SLV High & An LGBTQ+ Flag – Episode 2

Yesterday I posted a letter that I sent to the principal of my daughter’s high school, and the superintendent of her school district, after the San Lorenzo Valley High School flew an LGBTQ+ pride flag immediately underneath the American flag.  In that letter I expressed my deep concern for the school’s action, and I tried to articulate why flying this flag is profoundly inappropriate.  Today the saga continues.  In response to my letter, I received an answer that did not effectively address the issues I raised.  For appropriateness sake, I will not post the email that was sent to me, but I will post my response.  What follows below is my second email, delivered today to the high school principal and the district superintendent.  

Note: Before you read on, if you live in Santa Cruz County it’s very important that you know this is a county-wide effort orchestrated by the Santa Cruz County Office of Education.  Schools all over the county are flying the LGBTQ+ pride flag, and thereby deeply offending the consciences and religious convictions of, I trust, many children and families in our community.  It is possible for us to respect, and love, LGBTQ+ individuals as fellow human beings created in the image of God, without taking the unnecessary and wholly inappropriate step of displaying these flags on public school campuses.  If you live in Santa Cruz County, I highly encourage you to express your objection to the Santa Cruz County Office of Education and the various County Supervisor offices.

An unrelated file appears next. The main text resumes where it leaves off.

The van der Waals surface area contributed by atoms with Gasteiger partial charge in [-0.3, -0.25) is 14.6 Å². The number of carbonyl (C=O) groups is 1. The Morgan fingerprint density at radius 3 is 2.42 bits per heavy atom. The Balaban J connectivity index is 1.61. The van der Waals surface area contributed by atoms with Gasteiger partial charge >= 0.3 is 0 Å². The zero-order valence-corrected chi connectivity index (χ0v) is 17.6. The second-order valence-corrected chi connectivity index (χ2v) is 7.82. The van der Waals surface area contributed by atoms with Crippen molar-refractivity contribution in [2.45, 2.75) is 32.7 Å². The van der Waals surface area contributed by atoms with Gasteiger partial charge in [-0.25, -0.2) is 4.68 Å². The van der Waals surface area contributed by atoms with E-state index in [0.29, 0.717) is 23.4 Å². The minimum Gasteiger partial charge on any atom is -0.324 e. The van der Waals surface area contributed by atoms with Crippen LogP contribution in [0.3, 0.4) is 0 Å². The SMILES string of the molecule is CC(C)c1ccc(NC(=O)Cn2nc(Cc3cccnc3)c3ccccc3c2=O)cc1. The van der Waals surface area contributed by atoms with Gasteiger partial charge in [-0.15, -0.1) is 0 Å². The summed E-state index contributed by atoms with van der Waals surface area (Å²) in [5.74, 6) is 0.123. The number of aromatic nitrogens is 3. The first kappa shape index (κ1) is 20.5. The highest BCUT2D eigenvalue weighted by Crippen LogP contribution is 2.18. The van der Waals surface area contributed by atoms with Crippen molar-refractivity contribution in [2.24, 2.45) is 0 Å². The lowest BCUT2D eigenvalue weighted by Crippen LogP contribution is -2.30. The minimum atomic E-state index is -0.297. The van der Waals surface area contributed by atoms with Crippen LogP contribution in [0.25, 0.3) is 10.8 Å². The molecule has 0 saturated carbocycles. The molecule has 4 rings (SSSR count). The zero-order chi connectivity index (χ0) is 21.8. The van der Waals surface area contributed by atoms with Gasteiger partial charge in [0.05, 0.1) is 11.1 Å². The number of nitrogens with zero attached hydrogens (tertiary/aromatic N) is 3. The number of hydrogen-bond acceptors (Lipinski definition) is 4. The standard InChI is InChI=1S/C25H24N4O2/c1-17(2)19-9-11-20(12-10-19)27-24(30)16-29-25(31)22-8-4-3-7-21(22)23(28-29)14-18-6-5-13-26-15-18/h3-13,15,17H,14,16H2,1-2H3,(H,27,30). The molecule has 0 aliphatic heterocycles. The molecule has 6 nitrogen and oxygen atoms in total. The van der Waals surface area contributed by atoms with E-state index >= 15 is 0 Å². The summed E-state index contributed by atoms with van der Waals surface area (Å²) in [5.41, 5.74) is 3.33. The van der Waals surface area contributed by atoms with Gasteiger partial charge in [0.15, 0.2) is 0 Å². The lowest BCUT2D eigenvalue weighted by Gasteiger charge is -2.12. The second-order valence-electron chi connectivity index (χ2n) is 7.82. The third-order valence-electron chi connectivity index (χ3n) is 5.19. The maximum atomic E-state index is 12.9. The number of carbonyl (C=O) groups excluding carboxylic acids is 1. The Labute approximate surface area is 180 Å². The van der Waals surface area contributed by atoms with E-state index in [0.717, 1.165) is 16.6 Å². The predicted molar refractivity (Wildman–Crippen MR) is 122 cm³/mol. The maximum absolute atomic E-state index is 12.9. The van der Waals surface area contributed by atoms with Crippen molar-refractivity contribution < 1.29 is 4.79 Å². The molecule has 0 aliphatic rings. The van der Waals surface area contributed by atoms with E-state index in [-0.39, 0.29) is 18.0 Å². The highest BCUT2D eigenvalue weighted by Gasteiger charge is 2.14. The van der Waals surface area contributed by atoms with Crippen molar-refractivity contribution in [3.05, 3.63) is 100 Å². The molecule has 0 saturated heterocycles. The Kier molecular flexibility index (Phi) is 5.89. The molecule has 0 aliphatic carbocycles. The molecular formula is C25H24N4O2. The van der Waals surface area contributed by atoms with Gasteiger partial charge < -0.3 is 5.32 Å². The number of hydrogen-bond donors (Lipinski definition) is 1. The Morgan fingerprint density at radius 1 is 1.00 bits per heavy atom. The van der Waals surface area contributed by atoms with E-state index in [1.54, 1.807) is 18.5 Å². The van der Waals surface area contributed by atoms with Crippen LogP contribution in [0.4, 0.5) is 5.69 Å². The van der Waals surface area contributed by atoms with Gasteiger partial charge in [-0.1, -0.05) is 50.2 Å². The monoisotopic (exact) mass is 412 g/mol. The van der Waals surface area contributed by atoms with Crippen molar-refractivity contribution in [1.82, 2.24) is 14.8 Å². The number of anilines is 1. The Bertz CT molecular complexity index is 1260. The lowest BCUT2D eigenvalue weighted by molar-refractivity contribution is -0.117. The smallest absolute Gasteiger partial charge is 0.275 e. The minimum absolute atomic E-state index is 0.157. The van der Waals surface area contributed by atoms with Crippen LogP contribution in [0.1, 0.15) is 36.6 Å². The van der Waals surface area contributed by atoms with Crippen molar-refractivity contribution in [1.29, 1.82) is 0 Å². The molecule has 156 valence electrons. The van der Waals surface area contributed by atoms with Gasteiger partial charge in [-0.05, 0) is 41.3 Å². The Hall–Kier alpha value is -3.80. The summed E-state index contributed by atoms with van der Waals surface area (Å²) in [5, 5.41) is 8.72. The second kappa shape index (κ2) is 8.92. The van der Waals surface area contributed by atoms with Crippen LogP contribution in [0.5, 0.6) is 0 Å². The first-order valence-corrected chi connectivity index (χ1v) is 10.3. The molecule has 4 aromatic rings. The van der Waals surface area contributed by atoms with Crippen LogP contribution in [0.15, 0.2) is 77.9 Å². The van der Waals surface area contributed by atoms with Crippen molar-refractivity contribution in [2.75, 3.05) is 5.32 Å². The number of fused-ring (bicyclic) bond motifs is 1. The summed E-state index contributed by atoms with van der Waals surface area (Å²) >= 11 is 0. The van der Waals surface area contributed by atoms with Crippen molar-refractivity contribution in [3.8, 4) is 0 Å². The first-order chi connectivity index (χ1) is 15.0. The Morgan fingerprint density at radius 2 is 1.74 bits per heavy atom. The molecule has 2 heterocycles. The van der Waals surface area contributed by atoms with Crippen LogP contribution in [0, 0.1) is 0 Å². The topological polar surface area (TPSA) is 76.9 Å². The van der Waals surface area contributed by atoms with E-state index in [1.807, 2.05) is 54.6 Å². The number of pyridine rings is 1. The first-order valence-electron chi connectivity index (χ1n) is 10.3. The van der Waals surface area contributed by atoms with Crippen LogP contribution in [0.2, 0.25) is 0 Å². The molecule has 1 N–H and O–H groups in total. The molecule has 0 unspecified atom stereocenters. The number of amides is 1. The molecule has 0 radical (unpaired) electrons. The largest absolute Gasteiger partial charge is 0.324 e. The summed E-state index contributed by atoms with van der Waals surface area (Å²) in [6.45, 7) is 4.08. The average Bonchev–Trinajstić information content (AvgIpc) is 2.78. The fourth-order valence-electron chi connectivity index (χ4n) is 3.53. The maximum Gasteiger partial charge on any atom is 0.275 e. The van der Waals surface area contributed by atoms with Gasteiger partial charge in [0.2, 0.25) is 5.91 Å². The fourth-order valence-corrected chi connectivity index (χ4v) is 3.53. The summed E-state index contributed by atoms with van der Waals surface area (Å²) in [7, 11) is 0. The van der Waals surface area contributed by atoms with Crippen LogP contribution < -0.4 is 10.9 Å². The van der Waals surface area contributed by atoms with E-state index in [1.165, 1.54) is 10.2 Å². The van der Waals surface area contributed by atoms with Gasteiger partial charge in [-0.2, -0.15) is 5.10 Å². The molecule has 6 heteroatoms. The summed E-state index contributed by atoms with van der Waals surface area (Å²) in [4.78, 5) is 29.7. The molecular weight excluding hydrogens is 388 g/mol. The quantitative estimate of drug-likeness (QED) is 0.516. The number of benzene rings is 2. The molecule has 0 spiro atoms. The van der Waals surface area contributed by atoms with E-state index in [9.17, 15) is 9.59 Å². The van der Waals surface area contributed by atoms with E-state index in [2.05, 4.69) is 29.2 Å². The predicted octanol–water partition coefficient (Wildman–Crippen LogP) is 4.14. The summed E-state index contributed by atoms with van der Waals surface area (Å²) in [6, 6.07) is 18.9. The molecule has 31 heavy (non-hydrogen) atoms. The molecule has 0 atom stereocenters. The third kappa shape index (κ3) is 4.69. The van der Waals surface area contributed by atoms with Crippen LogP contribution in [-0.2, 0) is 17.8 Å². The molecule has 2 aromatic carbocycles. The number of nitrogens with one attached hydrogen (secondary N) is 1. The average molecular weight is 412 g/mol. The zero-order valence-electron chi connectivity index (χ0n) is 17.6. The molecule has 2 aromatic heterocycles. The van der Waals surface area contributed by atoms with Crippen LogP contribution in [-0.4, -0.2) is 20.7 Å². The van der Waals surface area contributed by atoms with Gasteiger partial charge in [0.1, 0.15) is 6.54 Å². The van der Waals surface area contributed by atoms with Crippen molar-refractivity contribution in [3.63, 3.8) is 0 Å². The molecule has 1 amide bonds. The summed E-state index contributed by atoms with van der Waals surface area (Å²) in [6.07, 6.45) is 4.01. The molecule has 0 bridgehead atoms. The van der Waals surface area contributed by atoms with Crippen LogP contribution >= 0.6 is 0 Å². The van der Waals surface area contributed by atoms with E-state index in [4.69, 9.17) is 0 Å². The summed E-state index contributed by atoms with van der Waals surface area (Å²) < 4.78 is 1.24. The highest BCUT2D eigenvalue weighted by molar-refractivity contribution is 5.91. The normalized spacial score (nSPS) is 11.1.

My email sent on May 18th

Ms. SUPERINTENDENT, 

Thank you for your response.  I’m grateful for the consideration.  That said, I don’t see that you’ve addressed the concerns I raised in my email.  The issue is not simply that the LGBTQ+ pride flag replaced the California state flag.  Rather, as I tried to articulate, it is inappropriate for a public school to display the LGBTQ+ pride flag in the first place.  The flag is unnecessary and profoundly, even aggressively, offensive to students and families associated with SLVHS.  

I’m unclear here as to why it matters for SLVUSD that the Santa Cruz County Office of Education is involved in this effort.  Isn’t the SLVUSD an independent school district, and thus free to choose whether or not it will participate in this “event”?  It seems to me that responsibility for the decision to fly this flag lies with SLVHS and SLVUSD.  If I’m wrong in that understanding, I’m happy to be corrected.  

This is not an issue that I can let rest with the response I’ve received thus far.  I intend to forward my letter on to the Santa Cruz County Office of Education, as well as to the five County Supervisor offices.  Additionally, I’d like to address this issue with the SLVUSD Board of Trustees on June 9th.  May I ask for your help with how I should manage placing my name on the agenda for that evening?  

Thank you for your time.  Please understand the seriousness of this matter for myself, my daughter, and, I believe, other families across Santa Cruz County. 

Respectfully, 

P.J. Davis 

SLV High & An LGBTQ+ Flag

Today my daughter’s high school – San Lorenzo Valley High School in Felton, California – decided to fly an LGBTQ+ pride flag immediately underneath the American flag (where, previously, the California state flag would appear). Below is the email I sent to the principal and district superintendent in response (with names redacted):